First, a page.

My mom’s mom was a model, and not just any model, an Adrian model. Adrian Adolph Greenberg was a huge designer of women’s gowns used commonly in big Hollywood movies during the 1930s and 40s. My mom used to be a clothing model for tailors and designers; “I was a perfect size four,” she would say. My dad’s family has a history of natural athleticism, from college basketball, hurdles, swimming, etc. My folks were both quite handsome in their hay-day.
My sister and I have turned out to be what I’m going to call pretty good looking athletes. I’m pleased with my looks (but wouldn’t call myself beautiful); Sister, on the other hand, is pretty much a knockout when she’s all dressed up (if she stands up straight). It was a given that every year in school, we would do some sport, and excel in it. I was captain of my middle school soccer (we lost almost every game) and volleyball (we made it to state!) teams. Sister kicked everyone’s ass at cross country, and was so competitive (about everything, in truth) that she threw up before half of her races, most of which she won. I’m a talented martial artist, a quick learner with a sharp eye for form. I ran a mile the other night no problem; Sister could run three before her knees start to hurt.
I’m not saying all this to stroke my own ego. Athleticism and good looks are my family legacy. So when a mother approached me asking, “Why do you think it is that my child is so fat?” I’m thrown for a bit of a loop. What do I say? Should I be honest and say that her child has demonstrated that she has a propensity to be lazy, probably due to all the extra weight she carries around, which, in turn, causes her to be lazy? That being fat is a cycle that’s tough to break out of, and that she did the right thing to sign her up for a martial arts class?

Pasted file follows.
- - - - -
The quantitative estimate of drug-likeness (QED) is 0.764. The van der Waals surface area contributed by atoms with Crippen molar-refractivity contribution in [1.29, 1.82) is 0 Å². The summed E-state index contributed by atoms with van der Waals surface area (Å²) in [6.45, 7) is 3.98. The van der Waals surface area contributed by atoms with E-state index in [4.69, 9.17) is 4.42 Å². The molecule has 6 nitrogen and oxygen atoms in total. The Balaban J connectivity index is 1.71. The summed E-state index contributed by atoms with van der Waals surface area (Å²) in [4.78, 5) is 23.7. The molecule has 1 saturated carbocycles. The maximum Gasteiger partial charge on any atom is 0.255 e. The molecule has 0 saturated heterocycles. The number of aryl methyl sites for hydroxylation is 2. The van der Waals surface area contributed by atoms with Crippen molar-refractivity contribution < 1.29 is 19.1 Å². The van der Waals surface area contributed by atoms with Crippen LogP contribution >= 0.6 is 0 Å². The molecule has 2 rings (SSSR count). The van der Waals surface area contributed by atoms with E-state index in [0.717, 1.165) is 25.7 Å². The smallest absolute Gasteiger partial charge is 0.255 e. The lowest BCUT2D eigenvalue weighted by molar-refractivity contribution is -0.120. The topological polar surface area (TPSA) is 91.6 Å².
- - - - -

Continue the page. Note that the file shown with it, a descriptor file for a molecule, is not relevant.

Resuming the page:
Well, that’s what I did. I was kind, and honest, and encouraging. The mom smiled and nodded, and agreed with me at every turn. Then she left, and apparently wrote a scathing email about how I called her child fat, and that she and her child will not be returning to the school because she feels judged and unwelcome.
Where do I begin?
No one wants to be fat, but some people are. Fat is an adjective, like blue. It applies to things (and people) that are fat. Fat was a noun that became an adjective. It happens all the time within many languages. It’s not a sin.
I understand that it’s a hot-button word. Coming from a thin, athletic person, I understand that it may come off as an insult. But let’s be clear: calling someone fat within the context of a discussion regarding health and fitness is not the same as calling someone a fatty. It’s simply vocabulary that states a fact: some people are fat, and should lose that extra fat in order to no longer be fat. It’s very, very simple. There is no extra meaning attached to the word ‘fat’ coming from me. Any and all baggage attached to that word originates solely on the receiving end of that word.